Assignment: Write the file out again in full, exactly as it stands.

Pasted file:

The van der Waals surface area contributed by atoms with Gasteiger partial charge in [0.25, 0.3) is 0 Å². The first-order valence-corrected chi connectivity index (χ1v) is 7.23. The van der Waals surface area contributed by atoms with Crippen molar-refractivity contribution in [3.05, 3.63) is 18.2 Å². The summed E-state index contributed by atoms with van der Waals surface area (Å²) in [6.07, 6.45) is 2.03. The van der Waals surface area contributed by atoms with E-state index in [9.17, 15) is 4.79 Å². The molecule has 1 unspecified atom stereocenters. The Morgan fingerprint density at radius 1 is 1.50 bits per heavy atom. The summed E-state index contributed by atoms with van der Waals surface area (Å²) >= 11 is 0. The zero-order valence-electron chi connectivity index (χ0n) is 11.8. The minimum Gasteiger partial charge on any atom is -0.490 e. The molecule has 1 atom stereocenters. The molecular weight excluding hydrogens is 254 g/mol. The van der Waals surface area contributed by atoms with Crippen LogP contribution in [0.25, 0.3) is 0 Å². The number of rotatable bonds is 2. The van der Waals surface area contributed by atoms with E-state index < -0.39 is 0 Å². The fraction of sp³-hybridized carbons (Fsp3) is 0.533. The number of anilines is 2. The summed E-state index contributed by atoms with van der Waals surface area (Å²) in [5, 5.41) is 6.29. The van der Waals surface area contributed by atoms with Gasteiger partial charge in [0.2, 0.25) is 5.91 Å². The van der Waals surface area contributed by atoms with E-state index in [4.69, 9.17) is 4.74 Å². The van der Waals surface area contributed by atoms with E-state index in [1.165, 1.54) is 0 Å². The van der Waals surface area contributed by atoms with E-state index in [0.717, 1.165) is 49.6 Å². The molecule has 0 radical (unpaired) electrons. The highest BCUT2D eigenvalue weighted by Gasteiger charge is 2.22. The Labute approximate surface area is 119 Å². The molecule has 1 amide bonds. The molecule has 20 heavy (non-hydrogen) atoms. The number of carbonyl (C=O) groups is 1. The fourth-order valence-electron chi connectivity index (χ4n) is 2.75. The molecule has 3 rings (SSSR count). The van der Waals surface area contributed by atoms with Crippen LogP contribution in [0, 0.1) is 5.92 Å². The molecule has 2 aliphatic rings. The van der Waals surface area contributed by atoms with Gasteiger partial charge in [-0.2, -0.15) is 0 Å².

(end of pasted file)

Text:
The van der Waals surface area contributed by atoms with Gasteiger partial charge in [0.25, 0.3) is 0 Å². The first-order valence-corrected chi connectivity index (χ1v) is 7.23. The van der Waals surface area contributed by atoms with Crippen molar-refractivity contribution in [3.05, 3.63) is 18.2 Å². The summed E-state index contributed by atoms with van der Waals surface area (Å²) in [6.07, 6.45) is 2.03. The van der Waals surface area contributed by atoms with E-state index in [9.17, 15) is 4.79 Å². The molecule has 1 unspecified atom stereocenters. The Morgan fingerprint density at radius 1 is 1.50 bits per heavy atom. The summed E-state index contributed by atoms with van der Waals surface area (Å²) >= 11 is 0. The zero-order valence-electron chi connectivity index (χ0n) is 11.8. The minimum Gasteiger partial charge on any atom is -0.490 e. The molecule has 1 atom stereocenters. The molecular weight excluding hydrogens is 254 g/mol. The van der Waals surface area contributed by atoms with Crippen LogP contribution in [0.25, 0.3) is 0 Å². The number of rotatable bonds is 2. The van der Waals surface area contributed by atoms with E-state index < -0.39 is 0 Å². The fraction of sp³-hybridized carbons (Fsp3) is 0.533. The number of anilines is 2. The summed E-state index contributed by atoms with van der Waals surface area (Å²) in [5, 5.41) is 6.29. The van der Waals surface area contributed by atoms with Gasteiger partial charge in [0.2, 0.25) is 5.91 Å². The van der Waals surface area contributed by atoms with E-state index in [4.69, 9.17) is 4.74 Å². The van der Waals surface area contributed by atoms with E-state index in [1.165, 1.54) is 0 Å². The van der Waals surface area contributed by atoms with E-state index in [0.717, 1.165) is 49.6 Å². The molecule has 0 radical (unpaired) electrons. The highest BCUT2D eigenvalue weighted by Gasteiger charge is 2.22. The Labute approximate surface area is 119 Å². The molecule has 1 amide bonds. The molecule has 20 heavy (non-hydrogen) atoms. The number of carbonyl (C=O) groups is 1. The fourth-order valence-electron chi connectivity index (χ4n) is 2.75. The molecule has 3 rings (SSSR count). The van der Waals surface area contributed by atoms with Crippen LogP contribution in [0, 0.1) is 5.92 Å². The molecule has 2 aliphatic rings. The van der Waals surface area contributed by atoms with Gasteiger partial charge in [-0.2, -0.15) is 0 Å².